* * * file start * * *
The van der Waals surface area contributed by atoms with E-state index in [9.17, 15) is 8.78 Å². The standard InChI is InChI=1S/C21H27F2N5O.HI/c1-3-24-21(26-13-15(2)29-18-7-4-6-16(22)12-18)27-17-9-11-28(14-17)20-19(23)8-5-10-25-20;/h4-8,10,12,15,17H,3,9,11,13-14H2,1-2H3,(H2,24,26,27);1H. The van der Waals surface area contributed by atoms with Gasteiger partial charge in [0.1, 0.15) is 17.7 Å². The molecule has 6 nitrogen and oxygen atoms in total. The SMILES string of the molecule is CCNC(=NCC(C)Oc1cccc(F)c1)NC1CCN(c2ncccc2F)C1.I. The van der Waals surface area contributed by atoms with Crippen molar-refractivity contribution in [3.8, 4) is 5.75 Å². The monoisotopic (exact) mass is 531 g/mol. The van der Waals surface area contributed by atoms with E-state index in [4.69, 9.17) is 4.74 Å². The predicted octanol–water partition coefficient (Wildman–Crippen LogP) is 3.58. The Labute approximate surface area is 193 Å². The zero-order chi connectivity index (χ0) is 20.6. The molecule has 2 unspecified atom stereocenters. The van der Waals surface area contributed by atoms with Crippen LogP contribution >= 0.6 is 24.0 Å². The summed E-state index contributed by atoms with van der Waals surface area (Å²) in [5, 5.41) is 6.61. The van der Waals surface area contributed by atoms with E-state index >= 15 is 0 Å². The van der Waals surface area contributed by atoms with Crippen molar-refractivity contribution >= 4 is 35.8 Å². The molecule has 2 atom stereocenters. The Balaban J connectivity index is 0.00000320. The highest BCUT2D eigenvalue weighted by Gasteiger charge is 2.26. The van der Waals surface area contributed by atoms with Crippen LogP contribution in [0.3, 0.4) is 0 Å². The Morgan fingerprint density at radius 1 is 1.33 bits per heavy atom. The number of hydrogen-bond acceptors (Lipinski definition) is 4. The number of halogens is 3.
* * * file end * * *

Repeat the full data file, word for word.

The van der Waals surface area contributed by atoms with E-state index in [9.17, 15) is 8.78 Å². The standard InChI is InChI=1S/C21H27F2N5O.HI/c1-3-24-21(26-13-15(2)29-18-7-4-6-16(22)12-18)27-17-9-11-28(14-17)20-19(23)8-5-10-25-20;/h4-8,10,12,15,17H,3,9,11,13-14H2,1-2H3,(H2,24,26,27);1H. The van der Waals surface area contributed by atoms with Gasteiger partial charge in [0.1, 0.15) is 17.7 Å². The molecule has 6 nitrogen and oxygen atoms in total. The SMILES string of the molecule is CCNC(=NCC(C)Oc1cccc(F)c1)NC1CCN(c2ncccc2F)C1.I. The van der Waals surface area contributed by atoms with Crippen molar-refractivity contribution in [3.8, 4) is 5.75 Å². The monoisotopic (exact) mass is 531 g/mol. The van der Waals surface area contributed by atoms with E-state index in [4.69, 9.17) is 4.74 Å². The predicted octanol–water partition coefficient (Wildman–Crippen LogP) is 3.58. The Labute approximate surface area is 193 Å². The zero-order chi connectivity index (χ0) is 20.6. The molecule has 2 unspecified atom stereocenters. The van der Waals surface area contributed by atoms with Crippen LogP contribution >= 0.6 is 24.0 Å². The summed E-state index contributed by atoms with van der Waals surface area (Å²) in [5, 5.41) is 6.61. The van der Waals surface area contributed by atoms with E-state index >= 15 is 0 Å². The van der Waals surface area contributed by atoms with Crippen molar-refractivity contribution >= 4 is 35.8 Å². The molecule has 2 atom stereocenters. The Balaban J connectivity index is 0.00000320. The highest BCUT2D eigenvalue weighted by Gasteiger charge is 2.26. The van der Waals surface area contributed by atoms with Crippen LogP contribution in [0.3, 0.4) is 0 Å². The Morgan fingerprint density at radius 1 is 1.33 bits per heavy atom. The number of hydrogen-bond acceptors (Lipinski definition) is 4. The number of halogens is 3.